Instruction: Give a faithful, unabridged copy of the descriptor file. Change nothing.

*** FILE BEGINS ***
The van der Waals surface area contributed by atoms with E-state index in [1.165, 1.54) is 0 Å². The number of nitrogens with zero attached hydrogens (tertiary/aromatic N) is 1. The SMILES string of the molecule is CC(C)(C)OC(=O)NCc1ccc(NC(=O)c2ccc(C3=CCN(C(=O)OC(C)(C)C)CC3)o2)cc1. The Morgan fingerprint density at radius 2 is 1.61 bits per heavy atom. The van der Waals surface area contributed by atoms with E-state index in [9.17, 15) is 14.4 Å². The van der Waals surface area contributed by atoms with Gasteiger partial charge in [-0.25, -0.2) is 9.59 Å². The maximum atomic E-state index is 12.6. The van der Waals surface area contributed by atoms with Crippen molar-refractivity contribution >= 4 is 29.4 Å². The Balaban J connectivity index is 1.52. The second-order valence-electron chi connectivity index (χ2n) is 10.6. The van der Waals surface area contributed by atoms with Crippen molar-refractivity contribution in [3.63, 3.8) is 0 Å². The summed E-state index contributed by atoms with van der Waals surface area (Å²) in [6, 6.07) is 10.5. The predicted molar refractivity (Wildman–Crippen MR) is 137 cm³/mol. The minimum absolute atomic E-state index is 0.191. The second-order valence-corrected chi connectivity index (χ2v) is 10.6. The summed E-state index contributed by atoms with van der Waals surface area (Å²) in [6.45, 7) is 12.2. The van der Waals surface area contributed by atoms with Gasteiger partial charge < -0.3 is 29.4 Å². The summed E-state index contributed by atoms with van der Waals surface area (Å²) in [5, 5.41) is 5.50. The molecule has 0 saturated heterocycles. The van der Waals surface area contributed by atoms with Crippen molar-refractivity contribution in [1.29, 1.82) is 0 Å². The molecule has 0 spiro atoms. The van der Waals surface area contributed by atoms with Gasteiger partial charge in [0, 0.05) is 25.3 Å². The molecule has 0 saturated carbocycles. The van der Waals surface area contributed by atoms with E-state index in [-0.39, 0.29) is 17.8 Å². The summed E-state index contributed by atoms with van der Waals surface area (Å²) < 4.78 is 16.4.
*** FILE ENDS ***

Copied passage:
The van der Waals surface area contributed by atoms with E-state index in [1.165, 1.54) is 0 Å². The number of nitrogens with zero attached hydrogens (tertiary/aromatic N) is 1. The SMILES string of the molecule is CC(C)(C)OC(=O)NCc1ccc(NC(=O)c2ccc(C3=CCN(C(=O)OC(C)(C)C)CC3)o2)cc1. The Morgan fingerprint density at radius 2 is 1.61 bits per heavy atom. The van der Waals surface area contributed by atoms with E-state index in [9.17, 15) is 14.4 Å². The van der Waals surface area contributed by atoms with Gasteiger partial charge in [-0.25, -0.2) is 9.59 Å². The maximum atomic E-state index is 12.6. The van der Waals surface area contributed by atoms with Crippen molar-refractivity contribution >= 4 is 29.4 Å². The Balaban J connectivity index is 1.52. The second-order valence-electron chi connectivity index (χ2n) is 10.6. The van der Waals surface area contributed by atoms with Crippen molar-refractivity contribution in [3.63, 3.8) is 0 Å². The summed E-state index contributed by atoms with van der Waals surface area (Å²) in [6, 6.07) is 10.5. The predicted molar refractivity (Wildman–Crippen MR) is 137 cm³/mol. The minimum absolute atomic E-state index is 0.191. The second-order valence-corrected chi connectivity index (χ2v) is 10.6. The summed E-state index contributed by atoms with van der Waals surface area (Å²) in [6.45, 7) is 12.2. The van der Waals surface area contributed by atoms with Gasteiger partial charge < -0.3 is 29.4 Å². The summed E-state index contributed by atoms with van der Waals surface area (Å²) in [5, 5.41) is 5.50. The molecule has 0 saturated heterocycles. The van der Waals surface area contributed by atoms with Crippen molar-refractivity contribution in [1.29, 1.82) is 0 Å². The molecule has 0 spiro atoms. The van der Waals surface area contributed by atoms with Gasteiger partial charge in [0, 0.05) is 25.3 Å². The molecule has 0 saturated carbocycles. The van der Waals surface area contributed by atoms with E-state index in [-0.39, 0.29) is 17.8 Å². The summed E-state index contributed by atoms with van der Waals surface area (Å²) < 4.78 is 16.4.